In The Daily Beast, Joel Kotkin (who has a great piece on Houston’s dynamism in City Journal) posits that the San Francisco Bay Area and Houston are the most dynamic cities in the country, and offers these comparisons between the two:
The Bay Area, for all its vaunted progressivism, increasingly resembles a “gated community” whose high prices repel most potential newcomers, particularly families. Already by far the nation’s least affordable city—only 14 percent of current residents can possibly afford to buy a home—it represents a growth model that is by definition exclusive, almost a throwback to medieval forms where the rich clustered inside the city gates.
High housing prices, notes economist Jed Kolko, account for the fact that, despite the boom, population growth in the Bay Area remains well below national averages. From 2000 to 2013, the region lost approximately 550,000 million domestic migrants. Despite sizable immigration, the regional population growth rate has fallen below the national average.
In contrast, Houston is among the fastest growing regions in the country, with rapid increases both in domestic migrants and newcomers from abroad. This stems from both lower housing prices and a growth model that is far more amenable to higher paid blue collar and middle management positions. Since 2000, Houston’s population has grown by 30 percent compared, three times that of the Bay Area.
Ironically, Houston’s growth has been more egalitarian than that of the notionally super-progressive San Francisco region. A recent Brookings report found that income inequality has increased most rapidly in what is probably the most left-leaning big city in America, where the wages of the poorest 20 percent of all households have actually declined amid the dot com billions.
This inequality has a distinct racial element. The Bay Area gap between white residents (who dominate the tech economy) and minorities is among the highest in the nation while, during the boom, income has fallen for Hispanics and African-Americans, according to Joint Venture Silicon Valley.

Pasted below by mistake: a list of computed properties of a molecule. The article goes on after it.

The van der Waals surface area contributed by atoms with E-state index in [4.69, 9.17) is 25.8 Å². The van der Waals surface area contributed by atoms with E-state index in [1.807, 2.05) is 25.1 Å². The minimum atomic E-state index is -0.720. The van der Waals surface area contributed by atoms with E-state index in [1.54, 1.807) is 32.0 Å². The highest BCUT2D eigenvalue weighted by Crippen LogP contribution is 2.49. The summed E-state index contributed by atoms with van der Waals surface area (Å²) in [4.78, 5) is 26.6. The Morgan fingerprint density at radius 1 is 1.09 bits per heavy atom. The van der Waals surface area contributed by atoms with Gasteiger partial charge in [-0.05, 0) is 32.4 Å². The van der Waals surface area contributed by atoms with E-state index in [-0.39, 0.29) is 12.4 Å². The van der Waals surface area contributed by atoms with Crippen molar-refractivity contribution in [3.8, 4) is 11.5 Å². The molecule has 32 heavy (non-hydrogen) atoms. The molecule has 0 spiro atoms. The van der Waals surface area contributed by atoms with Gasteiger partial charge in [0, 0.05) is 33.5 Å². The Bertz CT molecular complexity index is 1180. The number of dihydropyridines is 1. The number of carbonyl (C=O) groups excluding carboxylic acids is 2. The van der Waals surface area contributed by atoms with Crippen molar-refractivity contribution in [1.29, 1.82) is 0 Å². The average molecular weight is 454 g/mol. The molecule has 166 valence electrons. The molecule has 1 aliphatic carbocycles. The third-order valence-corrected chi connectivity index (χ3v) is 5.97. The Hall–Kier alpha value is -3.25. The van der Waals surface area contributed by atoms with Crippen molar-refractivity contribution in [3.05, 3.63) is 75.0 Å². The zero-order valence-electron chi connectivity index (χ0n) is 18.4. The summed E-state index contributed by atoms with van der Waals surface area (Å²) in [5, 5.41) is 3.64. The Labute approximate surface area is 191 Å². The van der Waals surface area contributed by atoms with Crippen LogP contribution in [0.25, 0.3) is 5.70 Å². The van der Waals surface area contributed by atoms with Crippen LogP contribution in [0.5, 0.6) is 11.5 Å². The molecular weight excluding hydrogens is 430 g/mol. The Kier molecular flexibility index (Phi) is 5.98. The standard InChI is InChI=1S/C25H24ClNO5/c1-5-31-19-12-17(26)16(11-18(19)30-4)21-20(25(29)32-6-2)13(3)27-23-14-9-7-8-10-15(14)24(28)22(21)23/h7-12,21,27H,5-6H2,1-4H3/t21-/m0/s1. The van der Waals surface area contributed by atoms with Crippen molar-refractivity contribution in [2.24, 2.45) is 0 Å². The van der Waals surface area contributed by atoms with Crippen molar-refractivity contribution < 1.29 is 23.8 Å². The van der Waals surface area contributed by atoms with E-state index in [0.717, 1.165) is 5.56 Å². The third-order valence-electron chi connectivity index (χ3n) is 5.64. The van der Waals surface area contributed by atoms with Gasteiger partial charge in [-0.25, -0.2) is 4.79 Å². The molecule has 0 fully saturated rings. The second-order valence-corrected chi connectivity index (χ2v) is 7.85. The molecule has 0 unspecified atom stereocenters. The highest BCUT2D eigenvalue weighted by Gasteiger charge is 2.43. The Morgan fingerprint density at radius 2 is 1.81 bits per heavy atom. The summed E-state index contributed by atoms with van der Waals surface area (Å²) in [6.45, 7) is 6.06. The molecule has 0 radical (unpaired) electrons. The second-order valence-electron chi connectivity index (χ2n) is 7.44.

This racial divergence is far less pronounced in Houston, while the growth of poverty since 2000 has been slower, increasing at one third the rate of New York and San Francisco, and half that of Los Angeles. The Texas city may lack the great views of San Francisco, but Houston has turned out to be a better city for middle class minorities. Homeownership among African Americans stands at 42 percent and for Latinos at more than 53 percent; this compares to 32 and 37 percent in the Bay Area.
Perhaps the biggest differences can be seen in families. Of the nation’s 52 largest metropolitan areas, the Bay Area has the lowest percentage, 11.5 percent, of people ages 5 to 14. In Houston, 23 percent of the population fits this age category. In particular San Francisco is notoriously inhospitable to families, with the lowest percentage of kids of any major city.
The two regions also reflect very different urban forms. The Bay Area’s leadership has opted to favor dense “in fill” growth and sought to restrict suburbandevelopment. Houston has taken a different tack. As its population has expanded, so too has the metropolitan area. This includes the development of many planned communities that appeal to middle class families and many immigrants. In 2013, Houston alone had more housing starts than the entire state of California.
But it would be wrong to dismiss Houston’s model as merely “sprawl.” Instead it is better seen as simply expansive. In fact, arguably no inner ring in the country has seen more rapid growth, with high-rise, mid-rise and townhouse development in many long neglected districts. The increase in high-density housing tracts (more than 5,000 per square mile) since 2000 has been almost ten times higher than the Bay Area.